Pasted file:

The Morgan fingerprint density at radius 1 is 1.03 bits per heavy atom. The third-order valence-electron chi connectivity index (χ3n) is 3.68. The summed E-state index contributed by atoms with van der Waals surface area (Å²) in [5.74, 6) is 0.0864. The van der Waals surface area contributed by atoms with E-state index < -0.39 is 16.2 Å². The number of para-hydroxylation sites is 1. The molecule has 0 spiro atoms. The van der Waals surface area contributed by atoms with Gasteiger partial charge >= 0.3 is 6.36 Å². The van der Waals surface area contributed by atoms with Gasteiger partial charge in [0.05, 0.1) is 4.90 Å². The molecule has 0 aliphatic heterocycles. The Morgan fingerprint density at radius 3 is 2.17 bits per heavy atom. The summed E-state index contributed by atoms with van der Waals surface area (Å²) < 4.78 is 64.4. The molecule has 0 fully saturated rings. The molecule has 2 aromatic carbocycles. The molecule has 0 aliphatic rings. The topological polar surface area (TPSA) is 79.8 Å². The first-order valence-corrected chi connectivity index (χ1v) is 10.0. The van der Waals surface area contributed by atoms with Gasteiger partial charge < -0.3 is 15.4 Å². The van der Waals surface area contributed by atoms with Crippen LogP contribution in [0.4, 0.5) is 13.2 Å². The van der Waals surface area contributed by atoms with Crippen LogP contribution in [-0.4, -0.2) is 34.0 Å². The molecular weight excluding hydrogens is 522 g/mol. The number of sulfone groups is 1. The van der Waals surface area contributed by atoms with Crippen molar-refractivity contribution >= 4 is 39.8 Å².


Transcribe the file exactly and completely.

The Morgan fingerprint density at radius 1 is 1.03 bits per heavy atom. The third-order valence-electron chi connectivity index (χ3n) is 3.68. The summed E-state index contributed by atoms with van der Waals surface area (Å²) in [5.74, 6) is 0.0864. The van der Waals surface area contributed by atoms with E-state index < -0.39 is 16.2 Å². The number of para-hydroxylation sites is 1. The molecule has 0 spiro atoms. The van der Waals surface area contributed by atoms with Gasteiger partial charge >= 0.3 is 6.36 Å². The van der Waals surface area contributed by atoms with Gasteiger partial charge in [0.05, 0.1) is 4.90 Å². The molecule has 0 aliphatic heterocycles. The Morgan fingerprint density at radius 3 is 2.17 bits per heavy atom. The summed E-state index contributed by atoms with van der Waals surface area (Å²) < 4.78 is 64.4. The molecule has 0 fully saturated rings. The molecule has 2 aromatic carbocycles. The molecule has 0 aliphatic rings. The topological polar surface area (TPSA) is 79.8 Å². The first-order valence-corrected chi connectivity index (χ1v) is 10.0. The van der Waals surface area contributed by atoms with Gasteiger partial charge < -0.3 is 15.4 Å². The van der Waals surface area contributed by atoms with Crippen LogP contribution in [0.4, 0.5) is 13.2 Å². The van der Waals surface area contributed by atoms with Crippen LogP contribution in [-0.4, -0.2) is 34.0 Å². The molecular weight excluding hydrogens is 522 g/mol. The number of sulfone groups is 1. The van der Waals surface area contributed by atoms with Crippen molar-refractivity contribution >= 4 is 39.8 Å².